Remarks by Ambassador Rosemary DiCarlo, U.S. Deputy Permanent Representative to the United Nations, At a Security Council Briefing by the International Criminal Court Prosecutor on the Situation in Libya

Rosemary A. DiCarlo
Deputy Permanent Representative to the United Nations 
U.S. Mission to the United Nations 
New York, NY
November 7, 2012


Thank you, Mr. President. First, allow me to congratulate you for assuming the presidency of the Council this month and assure you of my delegation’s full cooperation. I’d also like to express sincere appreciation to Ambassador Rosenthal and the delegation of Guatemala for their excellent leadership of the Council last month.

Let me also thank Ms. Bensouda for her briefing and welcome her today as she provides her first report to this Council as Prosecutor of the International Criminal Court. The United States looks forward to continuing our active engagement with the Office of the Prosecutor (OTP) and the ICC, consistent with our law and policy, to advance accountability for the most serious crimes of international concern.

Mr. President, the United States congratulates the government and people of Libya on the positive steps they have taken to put in place a democratically-elected leadership, including the recent formation of a new Cabinet. This is the first time an elected body in Libya has formed a government, and we continue to support the Libyan people as they work diligently to build a country that is representative of all its citizens and fully respects the rule of law. We look forward to working closely with the new government, including Minister of Justice Marghani. As Libyans chart the country’s future, justice and accountability issues will remain central to the success of Libya’s transition and essential to securing lasting peace.

In this context, we continue to urge Libya to adhere to its international obligations, including under Resolution 1970, and continue its cooperation with the ICC. The cases involving Saif al-Islam Gaddafi and Abudullah al-Senussi will unfold against the backdrop of Libya’s transition to democracy. This is an important moment both for Libya and the ICC, as they work together within their respective roles towards fostering and ensuring accountability during this historic transition.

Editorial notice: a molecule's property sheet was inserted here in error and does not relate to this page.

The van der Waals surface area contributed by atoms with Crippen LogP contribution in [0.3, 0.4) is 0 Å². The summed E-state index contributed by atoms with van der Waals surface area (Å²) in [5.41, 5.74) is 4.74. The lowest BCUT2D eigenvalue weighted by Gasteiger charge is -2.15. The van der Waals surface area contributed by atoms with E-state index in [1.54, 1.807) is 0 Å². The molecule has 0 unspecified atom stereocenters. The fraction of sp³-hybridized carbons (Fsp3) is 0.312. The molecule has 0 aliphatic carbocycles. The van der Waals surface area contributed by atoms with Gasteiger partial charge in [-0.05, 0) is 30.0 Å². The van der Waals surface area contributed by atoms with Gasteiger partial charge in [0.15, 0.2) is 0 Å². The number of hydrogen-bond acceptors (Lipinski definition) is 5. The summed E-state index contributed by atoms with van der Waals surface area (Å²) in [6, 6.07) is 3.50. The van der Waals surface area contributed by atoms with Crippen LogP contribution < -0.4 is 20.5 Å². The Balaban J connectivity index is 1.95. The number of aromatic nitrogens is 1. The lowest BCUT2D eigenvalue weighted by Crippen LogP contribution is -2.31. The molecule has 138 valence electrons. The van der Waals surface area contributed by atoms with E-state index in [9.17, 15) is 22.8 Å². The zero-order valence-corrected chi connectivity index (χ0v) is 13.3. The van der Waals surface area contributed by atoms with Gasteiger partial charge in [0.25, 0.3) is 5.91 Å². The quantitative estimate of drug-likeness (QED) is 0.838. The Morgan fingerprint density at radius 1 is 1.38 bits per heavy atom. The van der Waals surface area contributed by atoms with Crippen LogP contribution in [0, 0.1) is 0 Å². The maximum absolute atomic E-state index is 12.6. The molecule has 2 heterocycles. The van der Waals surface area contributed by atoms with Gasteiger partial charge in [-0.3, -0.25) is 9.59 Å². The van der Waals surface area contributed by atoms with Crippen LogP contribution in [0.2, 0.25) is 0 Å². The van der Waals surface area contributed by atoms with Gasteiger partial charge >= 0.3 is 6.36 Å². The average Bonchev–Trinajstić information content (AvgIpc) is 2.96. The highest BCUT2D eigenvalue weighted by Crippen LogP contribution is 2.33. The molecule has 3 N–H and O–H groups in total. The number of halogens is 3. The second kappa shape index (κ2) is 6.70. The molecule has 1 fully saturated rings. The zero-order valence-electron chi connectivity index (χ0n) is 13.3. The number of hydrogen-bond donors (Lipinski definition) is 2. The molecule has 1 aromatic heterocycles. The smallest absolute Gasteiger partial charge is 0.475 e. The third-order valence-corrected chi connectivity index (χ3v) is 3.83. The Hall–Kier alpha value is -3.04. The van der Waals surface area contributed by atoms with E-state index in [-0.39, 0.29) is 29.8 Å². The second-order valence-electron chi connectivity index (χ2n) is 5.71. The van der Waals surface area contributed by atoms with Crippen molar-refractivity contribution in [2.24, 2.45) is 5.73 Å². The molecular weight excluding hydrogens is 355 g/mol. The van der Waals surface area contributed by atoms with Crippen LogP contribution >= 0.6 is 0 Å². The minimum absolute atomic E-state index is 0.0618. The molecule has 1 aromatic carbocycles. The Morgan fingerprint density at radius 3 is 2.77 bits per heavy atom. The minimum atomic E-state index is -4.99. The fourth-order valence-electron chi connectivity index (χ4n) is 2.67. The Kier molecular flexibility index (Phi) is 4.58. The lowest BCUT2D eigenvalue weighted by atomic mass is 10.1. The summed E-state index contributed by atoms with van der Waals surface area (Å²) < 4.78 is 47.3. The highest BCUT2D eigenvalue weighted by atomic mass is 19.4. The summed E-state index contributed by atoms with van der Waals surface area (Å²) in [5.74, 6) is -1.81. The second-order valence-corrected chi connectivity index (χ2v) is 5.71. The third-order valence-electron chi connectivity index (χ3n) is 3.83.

We recall our comments last month at the Council debate on peace and justice and the role of the ICC that the Council’s referral of situations to the ICC and subsequent developments highlight why we should consider ways to improve cooperation and communication between the Security Council and the Court. For example, the Council should continue to monitor the developments in situations it refers to the Court and the challenges that may be faced by ICC personnel in conducting their work. States should look for appropriate ways to ensure that Court staff are able to undertake their work safely and effectively.

Further, we note that the Prosecutor’s statement that many requests for assistance to a variety of parties have yet to be fully executed. Resolution 1970 decided that Libyan authorities shall cooperate fully with and provide necessary assistance to the Court and Prosecutor, and also urged all other states and concerned organizations to cooperate fully. The United States has endeavored to respond positively to informal requests for assistance in the Libya situation, consistent with our law and policy.

We also remain deeply concerned by allegations of rape and sexual violence documented by the UN Commission of Inquiry, and look forward to further reports by the OTP about its efforts in this regard.

Mr. President, regardless of the outcome of the admissibility proceedings before the ICC, Libya will need to bolster domestic accountability structures and processes to create a robust and fair system of justice at home. After forty years of a dictatorship, no one has a better appreciation for the importance of due process and rule of law in Libya than Libyans themselves. The new government must work to combat impunity for perpetrators of serious crimes, regardless of their affiliation or the nature of their crimes; to ensure a comprehensive program of transitional justice consistent with Libya’s international human rights obligations; and to commit to measures aimed at assisting victims.

The United States stands ready to assist Libya as it works to reform its justice sector, strengthen the rule of law, and advance human rights and international law. We look forward to working with the international community to ensure adequate support to Libya as it undertakes these critical tasks.

Thank you, Mr. President.


PRN: 2012/252